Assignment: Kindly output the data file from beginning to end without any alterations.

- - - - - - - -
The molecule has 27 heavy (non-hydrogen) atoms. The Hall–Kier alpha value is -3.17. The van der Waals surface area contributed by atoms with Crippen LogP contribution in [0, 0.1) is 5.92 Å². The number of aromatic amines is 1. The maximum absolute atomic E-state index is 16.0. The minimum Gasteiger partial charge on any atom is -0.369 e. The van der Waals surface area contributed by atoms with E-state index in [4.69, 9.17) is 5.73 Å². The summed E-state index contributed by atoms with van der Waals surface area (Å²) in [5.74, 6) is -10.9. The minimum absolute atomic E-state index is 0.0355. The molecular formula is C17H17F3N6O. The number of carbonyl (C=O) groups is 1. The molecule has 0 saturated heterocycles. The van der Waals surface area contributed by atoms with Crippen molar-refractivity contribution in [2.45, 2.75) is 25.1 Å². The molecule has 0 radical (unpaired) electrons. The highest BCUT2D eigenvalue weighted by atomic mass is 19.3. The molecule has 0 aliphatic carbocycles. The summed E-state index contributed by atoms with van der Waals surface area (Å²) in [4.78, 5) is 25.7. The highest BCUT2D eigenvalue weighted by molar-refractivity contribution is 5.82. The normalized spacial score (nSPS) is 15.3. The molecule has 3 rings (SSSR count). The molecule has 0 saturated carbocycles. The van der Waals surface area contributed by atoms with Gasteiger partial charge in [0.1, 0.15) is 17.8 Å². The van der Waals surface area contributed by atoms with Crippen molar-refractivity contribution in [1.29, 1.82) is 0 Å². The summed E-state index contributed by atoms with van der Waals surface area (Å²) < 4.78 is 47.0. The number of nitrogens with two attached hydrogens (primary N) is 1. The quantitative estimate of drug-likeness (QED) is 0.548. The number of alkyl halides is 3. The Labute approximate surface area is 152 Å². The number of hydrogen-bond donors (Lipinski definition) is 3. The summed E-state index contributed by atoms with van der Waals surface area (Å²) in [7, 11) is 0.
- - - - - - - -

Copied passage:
The molecule has 27 heavy (non-hydrogen) atoms. The Hall–Kier alpha value is -3.17. The van der Waals surface area contributed by atoms with Crippen LogP contribution in [0, 0.1) is 5.92 Å². The number of aromatic amines is 1. The maximum absolute atomic E-state index is 16.0. The minimum Gasteiger partial charge on any atom is -0.369 e. The van der Waals surface area contributed by atoms with E-state index in [4.69, 9.17) is 5.73 Å². The summed E-state index contributed by atoms with van der Waals surface area (Å²) in [5.74, 6) is -10.9. The minimum absolute atomic E-state index is 0.0355. The molecular formula is C17H17F3N6O. The number of carbonyl (C=O) groups is 1. The molecule has 0 saturated heterocycles. The van der Waals surface area contributed by atoms with Crippen molar-refractivity contribution in [2.45, 2.75) is 25.1 Å². The molecule has 0 radical (unpaired) electrons. The highest BCUT2D eigenvalue weighted by atomic mass is 19.3. The molecule has 0 aliphatic carbocycles. The summed E-state index contributed by atoms with van der Waals surface area (Å²) in [4.78, 5) is 25.7. The highest BCUT2D eigenvalue weighted by molar-refractivity contribution is 5.82. The normalized spacial score (nSPS) is 15.3. The molecule has 3 rings (SSSR count). The molecule has 0 saturated carbocycles. The van der Waals surface area contributed by atoms with Gasteiger partial charge in [0.1, 0.15) is 17.8 Å². The van der Waals surface area contributed by atoms with Crippen molar-refractivity contribution in [1.29, 1.82) is 0 Å². The summed E-state index contributed by atoms with van der Waals surface area (Å²) < 4.78 is 47.0. The number of nitrogens with two attached hydrogens (primary N) is 1. The quantitative estimate of drug-likeness (QED) is 0.548. The number of alkyl halides is 3. The Labute approximate surface area is 152 Å². The number of hydrogen-bond donors (Lipinski definition) is 3. The summed E-state index contributed by atoms with van der Waals surface area (Å²) in [7, 11) is 0.